# Why does this argument for conditional expectation fail?

I have a question and I know it is wrong. However I do not understand where I am messing up. If somebody could explain where I am going wrong, that would be great.

If we have a probability space $$(X,\mathcal{F},\mu)$$, and a sub-sigma-algebra $$\mathcal{A}\subset \mathcal{F}$$, the conditional expectation for $$f\in L^1(X,\mathcal{F},\mu)$$ is defined to be the (a.s) unique measurable $$\mathbb{E}[f\mid \mathcal{A}]\in L^1(X,\mathcal{A},\mu)$$ such that $$\int_A f\,d\mu=\int_A \mathbb{E}[f\mid \mathcal{A}]\,d\mu$$ for all $$A\in \mathcal{A}$$.

My question is does $$\int_X f\,d\mu$$ not satisfy this? Of course, it would be nonsensical to say that the conditional expectation wrt some arbitrary sub-sigma-algebra is equal to the expectation.

However, if we plug $$\int_Xf\,d\mu$$ into the above for $$\mathbb{E}[f\mid \mathcal{A}]$$, we have $$\int_A(\int_Xf\,d\mu)\,d\mu=\int_X(\int_A fd\mu)d\mu=\int_Afd\mu$$ where the first equality uses Fubini.

I think the use of Fubini is suspicious. Any further explanations are welcome!

(INFO: The reason I came across this was as follows. I was looking at a proof of Birkhoff's Ergodic theorem, and in it it claimed that the conditional expectation with respect to the sigma-algebra consisting of sets of measure $$0$$ or $$1$$ was equal to the expectation. I believe this uses Fubini?)

EDIT: Sorry if I did not explain it correctly. I basically am saying that the constant function $$\int_X fd\mu$$ is in $$L^1(X,\mathcal{A},\mu)$$ and satisfies $$\int_A fd\mu=\int_A (\int_X fd\mu)d\mu$$, and so does this not mean $$\int_X fd\mu= \mathbb{E}[f\mid \mathcal{A}]$$?

• Perhaps I'm misunderstanding, but aren't you just conditioning with respect to $\mathcal{F}$ itself (that is, not really doing much at all)? – user296602 Apr 5 at 23:49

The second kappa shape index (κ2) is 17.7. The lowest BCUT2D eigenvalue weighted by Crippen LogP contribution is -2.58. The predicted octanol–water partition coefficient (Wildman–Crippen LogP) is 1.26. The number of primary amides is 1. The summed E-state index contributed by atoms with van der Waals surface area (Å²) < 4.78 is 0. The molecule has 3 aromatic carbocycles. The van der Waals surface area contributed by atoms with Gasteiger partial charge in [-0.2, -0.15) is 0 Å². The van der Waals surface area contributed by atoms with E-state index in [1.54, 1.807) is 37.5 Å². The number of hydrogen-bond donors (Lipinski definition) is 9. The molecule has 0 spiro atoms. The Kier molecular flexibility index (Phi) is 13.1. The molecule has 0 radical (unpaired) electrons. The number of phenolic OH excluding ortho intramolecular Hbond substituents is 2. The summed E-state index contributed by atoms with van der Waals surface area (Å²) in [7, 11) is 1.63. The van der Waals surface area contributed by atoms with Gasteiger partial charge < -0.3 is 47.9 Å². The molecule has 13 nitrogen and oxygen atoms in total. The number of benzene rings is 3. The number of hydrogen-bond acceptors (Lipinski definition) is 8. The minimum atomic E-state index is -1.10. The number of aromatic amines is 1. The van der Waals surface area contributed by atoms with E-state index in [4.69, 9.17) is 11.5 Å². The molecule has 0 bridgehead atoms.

• Your calculation involves applying Fubini's theorem, on the product space $A\times X$, to a function that you write as $f$. There are two functions on $A\times X$ that might be called $f$. One sends each point $(a,x)$ to $f(a)$; the other sends each $(a,x)$ to $f(x)$. It seems to me that you may have switched from one of these meanings of $f$ to the other in the middle of your Fubini calculation. – Andreas Blass Apr 6 at 0:29
• Fubini's theorem is about exchanging the order of integrations of a function of two variables. What is exactly the two-variable function here? Here, it might help to see things clearly if you use the more explicit notation $\int g(x) d\mu(x)$ instead of $\int g d\mu$. – Blackbird Apr 6 at 12:55
• Thanks Blackbird. I thought for example F(x,a)=f(x) may work, but by doing this a $\mu(A)$ crops up (as one would expect!). – Mr Martingale Apr 6 at 13:38

$$E(f|\mathcal A)$$ is an $$\mathcal A$$ measurable random variable $$g$$ such that $$\int_A f d\mu =\int_A g d\mu$$ for all $$A \in \mathcal A$$. You want to claim that the constant $$g=\int_X f d\mu$$ satisfies these two properties. The measurability part is fine but the equation $$\int_A f d\mu =\int_A g d\mu$$ is not satisfied: RHS $$= \mu (A) \int_X f d \mu$$ which is not the same as LHS. Your computation of RHS is wrong. If you apply Fubini's Theorem correctly to $$\int f(x)I_{A\times X}(x,y)d(\mu \times \mu) (x,y)$$ you will simply get $$\int_A fd\mu=\int_A fd\mu$$!